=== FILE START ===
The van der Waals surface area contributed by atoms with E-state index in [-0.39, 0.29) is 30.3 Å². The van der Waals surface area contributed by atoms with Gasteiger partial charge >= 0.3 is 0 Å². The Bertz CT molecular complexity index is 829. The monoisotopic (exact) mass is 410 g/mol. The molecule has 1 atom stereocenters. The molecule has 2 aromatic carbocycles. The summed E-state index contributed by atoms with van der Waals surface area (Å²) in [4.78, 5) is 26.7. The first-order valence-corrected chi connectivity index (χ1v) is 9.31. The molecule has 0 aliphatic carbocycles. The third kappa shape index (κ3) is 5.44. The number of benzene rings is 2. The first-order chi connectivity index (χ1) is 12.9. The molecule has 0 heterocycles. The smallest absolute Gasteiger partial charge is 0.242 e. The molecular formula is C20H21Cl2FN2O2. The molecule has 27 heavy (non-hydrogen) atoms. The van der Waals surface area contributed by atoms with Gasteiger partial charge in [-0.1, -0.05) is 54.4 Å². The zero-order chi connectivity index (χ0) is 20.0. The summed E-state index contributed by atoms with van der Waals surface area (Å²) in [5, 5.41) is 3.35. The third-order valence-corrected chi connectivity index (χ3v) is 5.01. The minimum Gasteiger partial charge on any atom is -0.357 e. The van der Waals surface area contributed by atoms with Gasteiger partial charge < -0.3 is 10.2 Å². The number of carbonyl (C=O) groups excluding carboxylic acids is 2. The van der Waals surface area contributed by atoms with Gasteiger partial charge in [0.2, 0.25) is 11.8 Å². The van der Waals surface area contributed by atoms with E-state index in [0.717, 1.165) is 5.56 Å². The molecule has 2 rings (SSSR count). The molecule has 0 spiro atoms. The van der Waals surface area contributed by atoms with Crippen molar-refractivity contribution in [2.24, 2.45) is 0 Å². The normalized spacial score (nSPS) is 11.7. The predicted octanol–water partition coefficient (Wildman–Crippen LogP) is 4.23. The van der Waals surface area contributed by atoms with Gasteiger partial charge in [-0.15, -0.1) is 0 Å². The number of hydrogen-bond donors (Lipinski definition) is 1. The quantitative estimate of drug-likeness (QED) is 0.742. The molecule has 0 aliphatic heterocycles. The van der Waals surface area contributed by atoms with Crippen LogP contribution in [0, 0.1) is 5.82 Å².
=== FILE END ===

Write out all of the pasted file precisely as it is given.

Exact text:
The van der Waals surface area contributed by atoms with E-state index in [-0.39, 0.29) is 30.3 Å². The van der Waals surface area contributed by atoms with Gasteiger partial charge >= 0.3 is 0 Å². The Bertz CT molecular complexity index is 829. The monoisotopic (exact) mass is 410 g/mol. The molecule has 1 atom stereocenters. The molecule has 2 aromatic carbocycles. The summed E-state index contributed by atoms with van der Waals surface area (Å²) in [4.78, 5) is 26.7. The first-order valence-corrected chi connectivity index (χ1v) is 9.31. The molecule has 0 aliphatic carbocycles. The third kappa shape index (κ3) is 5.44. The number of benzene rings is 2. The first-order chi connectivity index (χ1) is 12.9. The molecule has 0 heterocycles. The smallest absolute Gasteiger partial charge is 0.242 e. The molecular formula is C20H21Cl2FN2O2. The molecule has 27 heavy (non-hydrogen) atoms. The van der Waals surface area contributed by atoms with Gasteiger partial charge in [-0.1, -0.05) is 54.4 Å². The zero-order chi connectivity index (χ0) is 20.0. The summed E-state index contributed by atoms with van der Waals surface area (Å²) in [5, 5.41) is 3.35. The third-order valence-corrected chi connectivity index (χ3v) is 5.01. The minimum Gasteiger partial charge on any atom is -0.357 e. The van der Waals surface area contributed by atoms with Gasteiger partial charge < -0.3 is 10.2 Å². The number of carbonyl (C=O) groups excluding carboxylic acids is 2. The van der Waals surface area contributed by atoms with Gasteiger partial charge in [0.2, 0.25) is 11.8 Å². The van der Waals surface area contributed by atoms with E-state index in [0.717, 1.165) is 5.56 Å². The molecule has 2 rings (SSSR count). The molecule has 0 spiro atoms. The van der Waals surface area contributed by atoms with Crippen molar-refractivity contribution in [2.24, 2.45) is 0 Å². The normalized spacial score (nSPS) is 11.7. The predicted octanol–water partition coefficient (Wildman–Crippen LogP) is 4.23. The van der Waals surface area contributed by atoms with Gasteiger partial charge in [-0.15, -0.1) is 0 Å². The number of hydrogen-bond donors (Lipinski definition) is 1. The quantitative estimate of drug-likeness (QED) is 0.742. The molecule has 0 aliphatic heterocycles. The van der Waals surface area contributed by atoms with Crippen LogP contribution in [0, 0.1) is 5.82 Å².